Atomic Habits by James Clear

I often find myself setting lofty goals and resolutions for “the start of next week”, “the start of the month”, or “New Year’s day”. I imagine myself waking up and being a brand new person, someone who is suddenly capable of sticking to all manner of brand new and super healthy routines. In Atomic Habits, James Clear makes a compelling case against this manner of “habit forming”. He, instead, advocates for the power behind small but consistent changes.

The idea that small, but consistent, changes compound is central to the book. Getting 1% better each day over the course of a year is more valuable than short bursts of improvement. While the advice may seem logical and simple enough, it’s delivered in an engaging, thought-provoking manner. Clear takes us on a journey through a traumatic event that shaped his philosophy around forming habits, going from a medically induced coma to an academically successful individual.

I particularly like the real-world success stories. For example, the British cycling team used to be considered a joke amongst other nations. Through the power of marginal gains, they began to steadily improve, going on to dominate the sport and win numerous gold medials at multiple Olympic games.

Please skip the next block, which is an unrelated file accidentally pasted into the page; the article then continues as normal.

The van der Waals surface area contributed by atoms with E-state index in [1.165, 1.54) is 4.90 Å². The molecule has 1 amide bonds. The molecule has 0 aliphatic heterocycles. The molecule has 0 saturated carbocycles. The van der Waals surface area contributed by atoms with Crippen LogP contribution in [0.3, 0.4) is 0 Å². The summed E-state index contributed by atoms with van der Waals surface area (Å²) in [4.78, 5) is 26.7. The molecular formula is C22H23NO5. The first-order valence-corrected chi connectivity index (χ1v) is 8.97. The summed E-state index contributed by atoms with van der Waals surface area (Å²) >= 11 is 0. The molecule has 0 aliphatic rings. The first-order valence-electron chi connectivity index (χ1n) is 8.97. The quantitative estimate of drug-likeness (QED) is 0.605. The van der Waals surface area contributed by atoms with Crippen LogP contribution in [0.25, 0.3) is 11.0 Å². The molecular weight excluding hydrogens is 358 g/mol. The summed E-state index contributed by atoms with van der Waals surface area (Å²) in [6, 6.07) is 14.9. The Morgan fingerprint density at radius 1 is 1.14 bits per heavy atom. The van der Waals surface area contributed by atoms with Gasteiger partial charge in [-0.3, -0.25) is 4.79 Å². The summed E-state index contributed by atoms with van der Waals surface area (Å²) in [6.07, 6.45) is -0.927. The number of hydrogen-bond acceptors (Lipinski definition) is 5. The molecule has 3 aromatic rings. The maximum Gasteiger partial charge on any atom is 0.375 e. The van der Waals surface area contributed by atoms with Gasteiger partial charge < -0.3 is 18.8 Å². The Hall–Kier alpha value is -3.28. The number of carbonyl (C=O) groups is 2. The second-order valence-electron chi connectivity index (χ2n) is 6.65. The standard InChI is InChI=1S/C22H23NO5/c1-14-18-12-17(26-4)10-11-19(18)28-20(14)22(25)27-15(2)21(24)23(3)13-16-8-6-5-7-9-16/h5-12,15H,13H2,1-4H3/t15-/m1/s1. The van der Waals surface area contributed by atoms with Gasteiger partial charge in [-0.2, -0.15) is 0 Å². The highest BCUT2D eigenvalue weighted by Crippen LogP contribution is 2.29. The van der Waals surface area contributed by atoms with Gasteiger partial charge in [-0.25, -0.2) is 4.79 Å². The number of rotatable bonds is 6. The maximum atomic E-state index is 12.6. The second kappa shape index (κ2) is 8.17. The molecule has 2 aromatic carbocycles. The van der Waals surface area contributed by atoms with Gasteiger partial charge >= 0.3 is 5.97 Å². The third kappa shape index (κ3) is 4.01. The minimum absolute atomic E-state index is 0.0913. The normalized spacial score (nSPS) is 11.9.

Another important aspect of habit-forming is environment. It’s easier to change habits in a different environment. As an example, Vietnam veterans were able to overcome heroin addiction when they returned home from war at a greater rate of success than heroin addicts who remain in the same environment.

People who are viewed as having high discipline are usually just in better environments. Instead of aiming to be highly disciplined, it’s usually more effective to examine your environment and consider ways to optimise it for your goal. A suggestion from the book is to not only tell yourself you’re going to work out in the morning, but to also prepare your workout clothes and shoes so that they’re easily available for you to change into after you get up.

The recounting of Goodhart’s law–when a measure becomes a target, it ceases to be a good measure–is another thing that I appreciated. There should always be a wider context when evaluating success.

Although the advice in the book may seem straightforward, I appreciated the engaging way it was presented and the inspirational stories that accompanied it. It was a nice reminder to stop expecting a “brand new you” to emerge at the start of the next week/month/year and, instead, focus on small, incremental changes each day.

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